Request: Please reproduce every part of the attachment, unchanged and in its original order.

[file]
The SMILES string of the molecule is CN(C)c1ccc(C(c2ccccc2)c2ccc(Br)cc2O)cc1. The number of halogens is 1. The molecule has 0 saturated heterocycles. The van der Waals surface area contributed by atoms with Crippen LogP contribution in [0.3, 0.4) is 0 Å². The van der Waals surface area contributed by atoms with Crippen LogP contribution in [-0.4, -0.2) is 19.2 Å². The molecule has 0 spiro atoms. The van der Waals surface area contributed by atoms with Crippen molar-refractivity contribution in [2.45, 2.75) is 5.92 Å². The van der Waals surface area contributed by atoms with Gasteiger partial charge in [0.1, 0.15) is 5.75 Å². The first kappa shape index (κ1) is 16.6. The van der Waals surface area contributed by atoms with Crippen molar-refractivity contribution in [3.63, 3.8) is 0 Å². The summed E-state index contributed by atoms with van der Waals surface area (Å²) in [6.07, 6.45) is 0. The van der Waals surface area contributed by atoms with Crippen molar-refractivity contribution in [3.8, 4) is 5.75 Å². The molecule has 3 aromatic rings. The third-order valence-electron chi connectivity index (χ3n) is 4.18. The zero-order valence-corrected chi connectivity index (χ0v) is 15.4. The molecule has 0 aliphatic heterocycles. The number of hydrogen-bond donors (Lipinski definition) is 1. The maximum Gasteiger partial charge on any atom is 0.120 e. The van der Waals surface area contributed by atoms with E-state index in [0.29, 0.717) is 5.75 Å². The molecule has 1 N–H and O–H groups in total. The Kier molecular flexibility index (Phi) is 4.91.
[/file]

The SMILES string of the molecule is CN(C)c1ccc(C(c2ccccc2)c2ccc(Br)cc2O)cc1. The number of halogens is 1. The molecule has 0 saturated heterocycles. The van der Waals surface area contributed by atoms with Crippen LogP contribution in [0.3, 0.4) is 0 Å². The van der Waals surface area contributed by atoms with Crippen LogP contribution in [-0.4, -0.2) is 19.2 Å². The molecule has 0 spiro atoms. The van der Waals surface area contributed by atoms with Crippen molar-refractivity contribution in [2.45, 2.75) is 5.92 Å². The van der Waals surface area contributed by atoms with Gasteiger partial charge in [0.1, 0.15) is 5.75 Å². The first kappa shape index (κ1) is 16.6. The van der Waals surface area contributed by atoms with Crippen molar-refractivity contribution in [3.63, 3.8) is 0 Å². The summed E-state index contributed by atoms with van der Waals surface area (Å²) in [6.07, 6.45) is 0. The van der Waals surface area contributed by atoms with Crippen molar-refractivity contribution in [3.8, 4) is 5.75 Å². The molecule has 3 aromatic rings. The third-order valence-electron chi connectivity index (χ3n) is 4.18. The zero-order valence-corrected chi connectivity index (χ0v) is 15.4. The molecule has 0 aliphatic heterocycles. The number of hydrogen-bond donors (Lipinski definition) is 1. The maximum Gasteiger partial charge on any atom is 0.120 e. The van der Waals surface area contributed by atoms with E-state index in [0.29, 0.717) is 5.75 Å². The molecule has 1 N–H and O–H groups in total. The Kier molecular flexibility index (Phi) is 4.91.